Thursday, January 3, 2008

The Danger Of Attacking Frenzies

How many times have this scenario happened before?

You know what happens.

You mount an attack.

You know you have the advantage.

You start squeezing and pressing, and then you made a minor slip.

You suddenly realise you are in a spot of trouble as your opponent mounts a feeble looking attack.

You try to fend off the attack and try to figure out how to get out of the situation without losing your advantage.

Then WHAM! you're dead.

Sounds familiar?

Even GMs are not immune to it. For some reason, our brains are hard-wired that the idea of making a strategic retreat and to lose the advantage just doesn't occur to us.

Take for example, this game: I am Black. To say I am knee-deep in manure would be an apt description.

Suddenly, my opponent, in his eagerness to press home the attack - makes a somewhat innocuous move that was ultimately fatal.

Very surprisingly, this natural looking move is the bane of White's problems and one that ultimately proved costly.

31. f5?
(see diagram on right)

White decides to press for the advantage.

By hoping to dislodge the Knight on e6, White hopes to put more pressure on the c5 pawn which will ultimately give way and White pretty much wins.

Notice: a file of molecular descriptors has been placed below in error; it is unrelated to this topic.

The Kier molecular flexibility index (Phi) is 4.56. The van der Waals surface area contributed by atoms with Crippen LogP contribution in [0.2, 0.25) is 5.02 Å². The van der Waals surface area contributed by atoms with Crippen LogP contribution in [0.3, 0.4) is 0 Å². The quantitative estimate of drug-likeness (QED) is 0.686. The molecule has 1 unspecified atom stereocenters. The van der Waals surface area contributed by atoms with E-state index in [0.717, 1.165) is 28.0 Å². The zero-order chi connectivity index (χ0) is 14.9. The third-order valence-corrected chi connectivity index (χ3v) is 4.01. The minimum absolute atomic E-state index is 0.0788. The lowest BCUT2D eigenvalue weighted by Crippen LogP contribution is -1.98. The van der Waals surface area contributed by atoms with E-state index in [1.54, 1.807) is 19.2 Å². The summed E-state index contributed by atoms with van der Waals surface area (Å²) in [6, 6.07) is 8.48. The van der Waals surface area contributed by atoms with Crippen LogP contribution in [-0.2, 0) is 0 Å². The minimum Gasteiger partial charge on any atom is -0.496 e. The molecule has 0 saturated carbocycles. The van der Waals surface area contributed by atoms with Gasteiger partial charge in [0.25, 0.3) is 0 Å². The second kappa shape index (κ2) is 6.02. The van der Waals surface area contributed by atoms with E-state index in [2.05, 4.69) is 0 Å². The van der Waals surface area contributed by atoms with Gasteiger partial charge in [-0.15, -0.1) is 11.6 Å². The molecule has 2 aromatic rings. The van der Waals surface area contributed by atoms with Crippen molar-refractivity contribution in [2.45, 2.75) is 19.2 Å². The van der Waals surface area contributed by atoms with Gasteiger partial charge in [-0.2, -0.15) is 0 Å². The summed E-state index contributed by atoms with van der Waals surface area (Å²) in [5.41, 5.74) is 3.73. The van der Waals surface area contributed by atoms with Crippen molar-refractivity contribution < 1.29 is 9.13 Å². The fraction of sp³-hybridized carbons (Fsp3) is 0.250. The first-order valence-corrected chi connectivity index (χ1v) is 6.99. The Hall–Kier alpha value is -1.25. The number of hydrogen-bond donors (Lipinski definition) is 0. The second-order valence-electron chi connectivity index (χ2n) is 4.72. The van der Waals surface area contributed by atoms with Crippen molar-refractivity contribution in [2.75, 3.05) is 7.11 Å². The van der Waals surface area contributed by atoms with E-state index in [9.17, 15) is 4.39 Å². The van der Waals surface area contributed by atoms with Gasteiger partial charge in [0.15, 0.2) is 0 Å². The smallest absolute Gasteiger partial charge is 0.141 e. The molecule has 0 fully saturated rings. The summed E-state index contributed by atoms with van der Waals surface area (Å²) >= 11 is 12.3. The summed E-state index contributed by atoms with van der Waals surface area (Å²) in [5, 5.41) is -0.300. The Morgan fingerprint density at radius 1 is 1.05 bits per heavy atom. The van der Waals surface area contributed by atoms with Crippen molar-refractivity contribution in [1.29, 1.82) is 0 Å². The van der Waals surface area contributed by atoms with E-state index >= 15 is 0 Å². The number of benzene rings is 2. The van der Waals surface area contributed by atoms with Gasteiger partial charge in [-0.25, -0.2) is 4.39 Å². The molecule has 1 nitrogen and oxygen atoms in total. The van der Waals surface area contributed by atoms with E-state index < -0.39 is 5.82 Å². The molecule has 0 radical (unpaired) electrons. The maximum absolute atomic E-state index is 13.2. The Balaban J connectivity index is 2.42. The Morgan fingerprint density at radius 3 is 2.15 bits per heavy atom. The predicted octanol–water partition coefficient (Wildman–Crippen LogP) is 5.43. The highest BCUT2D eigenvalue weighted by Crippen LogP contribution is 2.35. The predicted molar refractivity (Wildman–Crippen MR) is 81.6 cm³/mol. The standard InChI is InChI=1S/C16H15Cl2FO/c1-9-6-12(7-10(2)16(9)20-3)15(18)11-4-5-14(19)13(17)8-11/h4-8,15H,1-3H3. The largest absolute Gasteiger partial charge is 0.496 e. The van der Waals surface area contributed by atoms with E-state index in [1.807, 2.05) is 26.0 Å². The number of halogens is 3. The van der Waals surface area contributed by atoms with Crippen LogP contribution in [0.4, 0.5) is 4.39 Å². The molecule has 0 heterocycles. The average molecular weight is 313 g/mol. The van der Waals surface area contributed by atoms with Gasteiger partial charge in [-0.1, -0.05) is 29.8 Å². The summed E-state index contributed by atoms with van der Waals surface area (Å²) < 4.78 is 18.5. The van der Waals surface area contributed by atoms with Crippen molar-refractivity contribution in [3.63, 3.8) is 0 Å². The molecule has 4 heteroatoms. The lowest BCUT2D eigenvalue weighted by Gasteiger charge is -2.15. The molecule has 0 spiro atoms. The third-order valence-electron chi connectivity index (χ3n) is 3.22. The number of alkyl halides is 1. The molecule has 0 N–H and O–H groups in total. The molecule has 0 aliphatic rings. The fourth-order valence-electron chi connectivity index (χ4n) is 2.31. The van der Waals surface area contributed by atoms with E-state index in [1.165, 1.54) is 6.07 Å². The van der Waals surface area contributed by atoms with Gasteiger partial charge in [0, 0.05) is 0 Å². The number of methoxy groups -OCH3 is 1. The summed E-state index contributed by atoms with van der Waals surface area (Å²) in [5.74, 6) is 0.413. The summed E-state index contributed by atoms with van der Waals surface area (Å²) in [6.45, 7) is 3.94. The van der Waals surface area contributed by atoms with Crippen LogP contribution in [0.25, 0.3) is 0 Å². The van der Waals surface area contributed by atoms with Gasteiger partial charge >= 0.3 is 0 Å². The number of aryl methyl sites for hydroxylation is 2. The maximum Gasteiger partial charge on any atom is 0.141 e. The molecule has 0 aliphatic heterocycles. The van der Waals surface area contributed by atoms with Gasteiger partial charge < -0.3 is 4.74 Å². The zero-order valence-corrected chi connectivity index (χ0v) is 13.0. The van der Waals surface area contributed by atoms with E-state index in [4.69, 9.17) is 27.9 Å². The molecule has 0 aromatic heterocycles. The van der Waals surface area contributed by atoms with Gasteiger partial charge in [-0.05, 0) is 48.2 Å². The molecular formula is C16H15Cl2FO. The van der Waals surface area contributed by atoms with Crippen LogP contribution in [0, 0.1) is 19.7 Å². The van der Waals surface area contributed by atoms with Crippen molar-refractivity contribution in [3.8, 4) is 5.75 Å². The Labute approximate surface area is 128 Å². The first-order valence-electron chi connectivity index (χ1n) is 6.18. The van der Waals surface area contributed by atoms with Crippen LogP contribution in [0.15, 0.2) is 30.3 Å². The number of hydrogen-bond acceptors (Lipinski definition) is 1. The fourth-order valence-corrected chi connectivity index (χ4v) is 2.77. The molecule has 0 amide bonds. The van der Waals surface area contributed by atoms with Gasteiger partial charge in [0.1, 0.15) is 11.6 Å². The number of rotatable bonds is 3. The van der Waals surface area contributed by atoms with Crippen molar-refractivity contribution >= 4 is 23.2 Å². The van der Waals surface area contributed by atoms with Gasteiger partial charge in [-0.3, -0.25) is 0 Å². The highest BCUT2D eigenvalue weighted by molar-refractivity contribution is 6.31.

But after the obvious move 31... Ng5, suddenly White realise he's about the lose the Rook for the exchange due to a fork after 32... Nf3+.

At this point, White panics and plays the ultimately disastrous move.

32. Kf2?? (see the second diagram on right)

From here onwards, White is dead as a doornail and the end comes swift and fast as White is now in trouble. Can you see it? The answer is highlighted between the brackets.

[32 ... Qf3+ 33. Kg1 Nh3# 0-1]

So the next time that you are thinking of attacking, pause, calculate, take a step back and be ready to give up the advantage if the situation calls for it. The goal in chess is to have a safe king and to checkmate your opponent's king. You can have 5 Queens on the board and it's worth diddly squat if you're checkmated.


  1. Nasty little check there! It's amazing how a seemingly useful and aggressive moves turns into our undoing. As one teacher is fond of saying, "Don't chase your opponent's pieces to better squares."

    Guilty as charged!

  2. Indeed.

    I myself have been at the wrong end of such an attack many times as well. It occurred two times over the board as well. After those games, never have I ever wanted to cover my head with a brown paper bag any faster.